• in the Vienna (1. e4 e5 2. Nc3 Nc6 3. g3)

  Which sort of player are you? Larry Evans used to say, The Crunch or the Crouch? Hopefully, one of these set-ups appeals to you more than the others: the brisk, the direct, or the more flexible?

  [Sadly, the KIA lines haven't a lot of force and are not very good lines to adopt against 1...e5.]

  But the point is, how well does your chosen repertoire fit together? Once I used to play the following lines, together with the King's Gambit:

Alekhin (1. e4 Nf6)
Chase variation (1. e4 Nf6 2. e5 Nd5 3. c4 Nb6 4. c5 Nd5 5. Bc4 e6 6. Nc3)
Caro-Kann (1. e4 c6)
Panov-Botvinnik Attack (1. e4 c6 2. d4 d5 3. exd5 cxd5 4. c4)
French (1. e4 e6)
Advance Variation (1. e4 e6 2. d4 d5 3. e5)
Pirc/Modern (1. e4 ...d6/...g6)
King's Indian Attack (1. e4 d6 2. d4 Nf6 3. Nc3 g6 4. Nge2 and 5. g3, 6. Bg2)
Sicilian (1. e4 c5)
Chamaeleon Variation (1. e4 c5 2. Nc3 ... 3. Nge2)

  This was an awful lot to keep track of, but more importantly, it didn't really combine well. Against the Alekhin I played fast, against the Caro I played medium, against the French and Pirc I played slow; the Panov line is main-line established theory with lots to learn and keep track of, the Chamaeleon is a new and obscure line where you have to think at the board.

  Now, I'm sure a better idea, and the right idea, is to play similarly against each opening. For example, if you like gambits and play the Danish Gambit against 1...e5, try and find a gambit against the lot....

Alekhin (1. e4 Nf6)
(1. e4 Nf6 2. Bc4 Nxe4 3. Bxf7+ Kxf7 4. Qh5+ g6 5. Qd5+)
or Blackmar-Diemer (1. e4 Nf6 2. Nc3 d5 3. d4 dxe4 4. f3)
Caro-Kann (1. e4 c6)
Fantasie Variation (1. e4 c6 2. d4 d5 3. f3 e5 4. Nf3 exd4 5. Bc4)
French (1. e4 e6)
Variation, Milner Barry Gambit (1. e4 e6 2. d4 d5 3. e5 c5 4. c3 Nc6 5. Nf3 Qb6 6. Bd3 cxd4 7. cxd4 Bd7 8. O-O Nxd4 9.Nxd4/9.Ng5!?)
Pirc/Modern (1. e4 ...d6/...g6)
I don't know any gambits for White in the Pirc but against the Modern you can try... the Monkey's Bum! (1. e4 g6 2. Bc4 Bg7 3. Qf3 e6 4. d4 Bg7 5. Nc3 Bxd4) [An invention of Streatham Chess Club, who showed it to one member who said "Well, if that works, I'm a monkey's bum!"]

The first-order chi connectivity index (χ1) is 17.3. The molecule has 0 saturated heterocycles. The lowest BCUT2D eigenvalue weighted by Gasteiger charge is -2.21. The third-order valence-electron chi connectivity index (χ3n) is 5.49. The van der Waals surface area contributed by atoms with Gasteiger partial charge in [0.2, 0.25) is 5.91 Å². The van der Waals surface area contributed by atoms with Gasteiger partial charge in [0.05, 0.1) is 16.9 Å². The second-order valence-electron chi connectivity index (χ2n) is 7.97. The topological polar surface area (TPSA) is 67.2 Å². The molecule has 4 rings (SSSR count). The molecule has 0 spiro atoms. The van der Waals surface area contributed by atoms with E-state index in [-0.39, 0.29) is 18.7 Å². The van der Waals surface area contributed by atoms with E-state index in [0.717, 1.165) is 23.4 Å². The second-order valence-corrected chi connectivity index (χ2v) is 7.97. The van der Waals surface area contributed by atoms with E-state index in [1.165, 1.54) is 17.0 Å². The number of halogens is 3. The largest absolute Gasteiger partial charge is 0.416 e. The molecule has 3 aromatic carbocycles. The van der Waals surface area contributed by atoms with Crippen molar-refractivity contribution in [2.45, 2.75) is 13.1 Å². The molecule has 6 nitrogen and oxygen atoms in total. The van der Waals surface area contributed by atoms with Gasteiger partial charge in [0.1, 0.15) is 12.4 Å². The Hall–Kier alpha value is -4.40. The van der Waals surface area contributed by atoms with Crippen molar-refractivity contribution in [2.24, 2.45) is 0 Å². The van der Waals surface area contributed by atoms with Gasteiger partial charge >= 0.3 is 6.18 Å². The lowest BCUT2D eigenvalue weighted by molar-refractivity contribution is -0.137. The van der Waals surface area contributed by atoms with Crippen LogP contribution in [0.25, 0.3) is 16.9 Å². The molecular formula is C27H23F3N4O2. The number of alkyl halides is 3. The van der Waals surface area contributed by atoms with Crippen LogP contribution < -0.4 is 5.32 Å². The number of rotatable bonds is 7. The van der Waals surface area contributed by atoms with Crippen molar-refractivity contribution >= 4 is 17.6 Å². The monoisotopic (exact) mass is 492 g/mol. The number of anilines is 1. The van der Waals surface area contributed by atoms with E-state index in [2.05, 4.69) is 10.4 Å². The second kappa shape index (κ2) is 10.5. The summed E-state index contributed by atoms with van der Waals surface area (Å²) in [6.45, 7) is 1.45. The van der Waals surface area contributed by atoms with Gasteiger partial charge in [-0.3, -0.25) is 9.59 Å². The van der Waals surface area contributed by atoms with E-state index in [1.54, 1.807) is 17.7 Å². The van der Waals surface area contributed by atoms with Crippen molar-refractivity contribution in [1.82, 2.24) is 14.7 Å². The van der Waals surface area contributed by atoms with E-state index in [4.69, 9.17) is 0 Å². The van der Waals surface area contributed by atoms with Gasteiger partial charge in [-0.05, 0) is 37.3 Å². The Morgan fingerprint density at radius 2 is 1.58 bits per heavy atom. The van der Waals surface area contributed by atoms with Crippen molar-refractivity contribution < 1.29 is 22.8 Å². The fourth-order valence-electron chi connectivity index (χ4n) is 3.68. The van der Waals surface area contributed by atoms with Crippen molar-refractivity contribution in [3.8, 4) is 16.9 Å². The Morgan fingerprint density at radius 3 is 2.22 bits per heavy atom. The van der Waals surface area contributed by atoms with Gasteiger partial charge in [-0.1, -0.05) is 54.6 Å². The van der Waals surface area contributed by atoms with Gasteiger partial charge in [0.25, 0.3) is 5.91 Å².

Sicilian (1. e4 c5)
Morra Gambit: (1. e4 c5 2. d4 cxd4 3. c3 dxc3 4. Nxc3 or 3. ... Nf6 4. e5 Nd5 5. Bc4 Qc7 6. Qe2)

  I don't think the Monkey's Bum is really any good (2...d6), but at least we're thinking along the right lines, even if this isn't the repertoire we settle on.

" A 1500 player will lose a pawn anyway about every 15 moves, so you might as well invest a pawn to sharpen your tactics."
-- Tim Sawyer

  Here's a repertoire based on pawn advances and space advantages:

Alekhin (1. e4 Nf6)
Four pawns variation (1. e4 Nf6 2. e5 Nd5 3. c4 Nb6 4. d4 d6 5. f4 )
Caro-Kann (1. e4 c6)
Advance Variation (1. e4 c6 2. d4 d5 3. e5)
French (1. e4 e6)
Advance Variation (1. e4 e6 2. d4 d5 3. e5)
Pirc/Modern (1. e4 ... ...d6/...g6)
Three Pawns Attack (1. e4 d6 2. d4 Nf6 3. c3 g6 4. f4)
Sicilian (1. e4 c5)
Big Clamp Variation (1. e4 c5 2. d3 (...) 3. f4)

  Now, what sort of player are you? Whether you like lively piece attacks, slow pawn advances that you can use to force open lines or more flexible systems, there is a repertoire here for you.

Note: I simply haven't the courage to take on a repertoire which includes the Open Sicilian , and my experience of playing the Black side of the Sicilian is that not many White club players have either! So I'll leave those lines to you and any time you have to do your own research. I have a feeling it's something you come to study as your chess improves. Mine has yet to improve enough...

  Let's have a look at some variations that fit together.

Piece attack

Alekhin (1. e4 Nf6) (1. e4 Nf6 2. Nc3 d5 3.exd5 Nxd5 4. Bc4)
Caro-Kann (1. e4 c6)
Main line with 7.Nh3 (1. e4 c6 2. d4 d5 3.Nc3 dxe4 4. Nxe4 Bf5 5. Ng3 Bg6 6. h4 h6 7. Nh3)
French (1. e4 e6)
Alekhin-Chatard Attack (1. e4 e6 2. d4 d5 3.Nc3 Nf6 4. Bg5 Be7 5. e5 Nfd7 6. h4
Pirc/Modern (1. e4 ...d6/...g6)
Austrian Attack (1. e4 d6 2. d4 Nf6 3.Nc3 g6 4. f4)
Sicilian (1. e4 c5) Closed: without d4
Rossolimo Variation (1. e4 c5 2. Nf3 and 3.Be2 (idea 4. c3) or 3. Bb5(+))

Slow attack with f4
Alekhin (1. e4 Nf6)
(Irregular) (1. e4 Nf6 2. d3 and 3.f4 (sadly, this line has no real force and is not a very good line to adopt)
Caro-Kann (1. e4 c6)
(Irregular) (1. e4 c6 2. Nc3 d5 3.f4 (a line of the Dunst opening, (1.Nc3)